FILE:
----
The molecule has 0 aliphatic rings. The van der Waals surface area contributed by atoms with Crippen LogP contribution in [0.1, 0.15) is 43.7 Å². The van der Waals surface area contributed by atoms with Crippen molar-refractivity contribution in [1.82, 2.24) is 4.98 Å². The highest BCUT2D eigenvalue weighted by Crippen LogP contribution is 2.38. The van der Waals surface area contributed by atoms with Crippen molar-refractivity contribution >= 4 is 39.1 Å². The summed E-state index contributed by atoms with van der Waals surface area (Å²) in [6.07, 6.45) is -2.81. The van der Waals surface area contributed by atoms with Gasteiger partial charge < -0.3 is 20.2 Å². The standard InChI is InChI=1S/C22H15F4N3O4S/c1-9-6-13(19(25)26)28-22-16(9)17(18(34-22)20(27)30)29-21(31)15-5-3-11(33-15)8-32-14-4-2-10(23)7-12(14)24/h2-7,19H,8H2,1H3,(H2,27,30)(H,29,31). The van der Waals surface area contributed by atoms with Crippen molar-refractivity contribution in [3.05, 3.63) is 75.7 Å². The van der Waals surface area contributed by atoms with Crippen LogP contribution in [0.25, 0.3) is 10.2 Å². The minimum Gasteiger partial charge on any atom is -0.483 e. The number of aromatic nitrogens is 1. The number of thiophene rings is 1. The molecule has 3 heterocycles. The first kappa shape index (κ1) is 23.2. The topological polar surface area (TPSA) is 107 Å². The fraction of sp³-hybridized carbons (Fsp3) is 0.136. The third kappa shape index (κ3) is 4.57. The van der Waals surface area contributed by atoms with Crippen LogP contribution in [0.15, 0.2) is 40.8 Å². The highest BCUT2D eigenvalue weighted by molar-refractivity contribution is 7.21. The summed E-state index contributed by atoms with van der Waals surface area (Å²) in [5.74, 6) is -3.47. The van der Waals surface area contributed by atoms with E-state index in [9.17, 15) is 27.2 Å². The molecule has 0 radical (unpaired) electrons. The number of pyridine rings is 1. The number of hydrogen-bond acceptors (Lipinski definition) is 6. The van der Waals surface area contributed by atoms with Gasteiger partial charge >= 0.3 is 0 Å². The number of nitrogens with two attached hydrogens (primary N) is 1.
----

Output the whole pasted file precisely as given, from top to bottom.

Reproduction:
The molecule has 0 aliphatic rings. The van der Waals surface area contributed by atoms with Crippen LogP contribution in [0.1, 0.15) is 43.7 Å². The van der Waals surface area contributed by atoms with Crippen molar-refractivity contribution in [1.82, 2.24) is 4.98 Å². The highest BCUT2D eigenvalue weighted by Crippen LogP contribution is 2.38. The van der Waals surface area contributed by atoms with Crippen molar-refractivity contribution >= 4 is 39.1 Å². The summed E-state index contributed by atoms with van der Waals surface area (Å²) in [6.07, 6.45) is -2.81. The van der Waals surface area contributed by atoms with Gasteiger partial charge < -0.3 is 20.2 Å². The standard InChI is InChI=1S/C22H15F4N3O4S/c1-9-6-13(19(25)26)28-22-16(9)17(18(34-22)20(27)30)29-21(31)15-5-3-11(33-15)8-32-14-4-2-10(23)7-12(14)24/h2-7,19H,8H2,1H3,(H2,27,30)(H,29,31). The van der Waals surface area contributed by atoms with Crippen molar-refractivity contribution in [3.05, 3.63) is 75.7 Å². The van der Waals surface area contributed by atoms with Crippen LogP contribution in [0.25, 0.3) is 10.2 Å². The minimum Gasteiger partial charge on any atom is -0.483 e. The number of aromatic nitrogens is 1. The number of thiophene rings is 1. The molecule has 3 heterocycles. The first kappa shape index (κ1) is 23.2. The topological polar surface area (TPSA) is 107 Å². The fraction of sp³-hybridized carbons (Fsp3) is 0.136. The third kappa shape index (κ3) is 4.57. The van der Waals surface area contributed by atoms with Crippen LogP contribution in [0.15, 0.2) is 40.8 Å². The highest BCUT2D eigenvalue weighted by molar-refractivity contribution is 7.21. The summed E-state index contributed by atoms with van der Waals surface area (Å²) in [5.74, 6) is -3.47. The van der Waals surface area contributed by atoms with E-state index in [9.17, 15) is 27.2 Å². The molecule has 0 radical (unpaired) electrons. The number of pyridine rings is 1. The number of hydrogen-bond acceptors (Lipinski definition) is 6. The van der Waals surface area contributed by atoms with Gasteiger partial charge >= 0.3 is 0 Å². The number of nitrogens with two attached hydrogens (primary N) is 1.